2020 in books – my top 10 favourites, recommendations and stats

Reading is one of my first loves and this year really gave me the time to reconnect with that love. With the busy-ness of my uni years, I fell out of the habit of reading for fun but with so much spare time while I was on furlough and a desire to get away from screens, I really jumped back into it. My project is to work my way through all the physical books I have at home that are yet to be read before I let myself buy any new ones (there have been some exceptions that I couldn’t resist, but I am trying!)

For this blog post, I thought I would share the top 10 books I read this year that I would 100% recommend getting for yourself – or for your loved ones if you’re looking for Christmas gift inspiration!
If you do go on to buy any books this year I urge you to think about your local independent bookstores or second-hand books because the pandemic has hit these businesses pretty hard. If you can’t go to a bookshop in your area (or order direct from their website) you could check out Bookshop or Hive where proceeds of your purchase go to supporting independent bookshops.
So here we go, my top 10! In no particular order…

  1. Why I’m No Longer Talking (To White People) About Race by Reni Eddo-Lodge (Race)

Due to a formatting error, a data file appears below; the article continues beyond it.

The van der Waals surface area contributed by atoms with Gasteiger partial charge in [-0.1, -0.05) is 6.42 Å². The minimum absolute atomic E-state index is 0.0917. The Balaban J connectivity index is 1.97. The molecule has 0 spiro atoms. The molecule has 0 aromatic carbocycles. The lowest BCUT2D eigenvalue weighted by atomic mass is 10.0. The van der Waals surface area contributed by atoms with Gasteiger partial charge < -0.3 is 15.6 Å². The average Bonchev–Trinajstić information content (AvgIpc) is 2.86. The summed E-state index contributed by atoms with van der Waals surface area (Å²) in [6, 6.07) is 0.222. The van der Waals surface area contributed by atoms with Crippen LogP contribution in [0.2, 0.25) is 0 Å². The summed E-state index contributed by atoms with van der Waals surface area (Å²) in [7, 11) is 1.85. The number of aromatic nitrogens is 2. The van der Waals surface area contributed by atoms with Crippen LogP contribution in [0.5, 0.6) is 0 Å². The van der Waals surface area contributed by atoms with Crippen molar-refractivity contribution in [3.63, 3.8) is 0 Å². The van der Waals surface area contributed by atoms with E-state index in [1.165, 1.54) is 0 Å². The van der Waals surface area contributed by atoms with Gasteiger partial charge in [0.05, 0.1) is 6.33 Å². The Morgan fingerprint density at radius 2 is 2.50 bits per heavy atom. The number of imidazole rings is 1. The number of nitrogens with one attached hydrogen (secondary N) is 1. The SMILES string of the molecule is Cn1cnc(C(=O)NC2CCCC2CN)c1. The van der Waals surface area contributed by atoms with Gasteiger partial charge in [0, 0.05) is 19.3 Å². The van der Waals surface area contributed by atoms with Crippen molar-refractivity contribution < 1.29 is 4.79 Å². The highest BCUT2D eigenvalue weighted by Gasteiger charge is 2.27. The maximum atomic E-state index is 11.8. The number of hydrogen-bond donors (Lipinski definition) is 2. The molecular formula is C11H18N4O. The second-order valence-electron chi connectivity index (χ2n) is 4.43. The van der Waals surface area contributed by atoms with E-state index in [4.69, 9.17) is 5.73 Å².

There are a lot of great books out there to help with anti-racism education but I think this one is a great starting point. For those a bit nervous about reading non-fiction, this is not too long nor is the information in convoluted language. Another thing that’s great is that it’s UK-based rather than focussing on the state of race in America.
    It is concise, understandable and logical. A really great read to open up mindsets and learn a little more.

  2. So You Want To Talk About Race by Ijeoma Oluo (Race)
    Another great starting point to improve your anti-racism – this too is a very accessible and easy to understand book that considers a lot of the popular thoughts/assumptions/situations that we come across regarding race with positive advice on what to do or what you should be considering. This is often used as a handbook to work through and discuss for organisations/groups so maybe work through it with a pal!

  3. In Cold Blood by Truman Capote (True Crime)
    You know I love me some true crime and I really enjoyed reading this Capote classic. I’ve included it in non-fiction because it is largely based on a real event but it’s not 100% factually accurate with certain details added in service of the story. Nevertheless, it is really such a well-written book and so gripping without being overly gory. It’s mostly about the investigation of a quadruple homicide in 60’s America.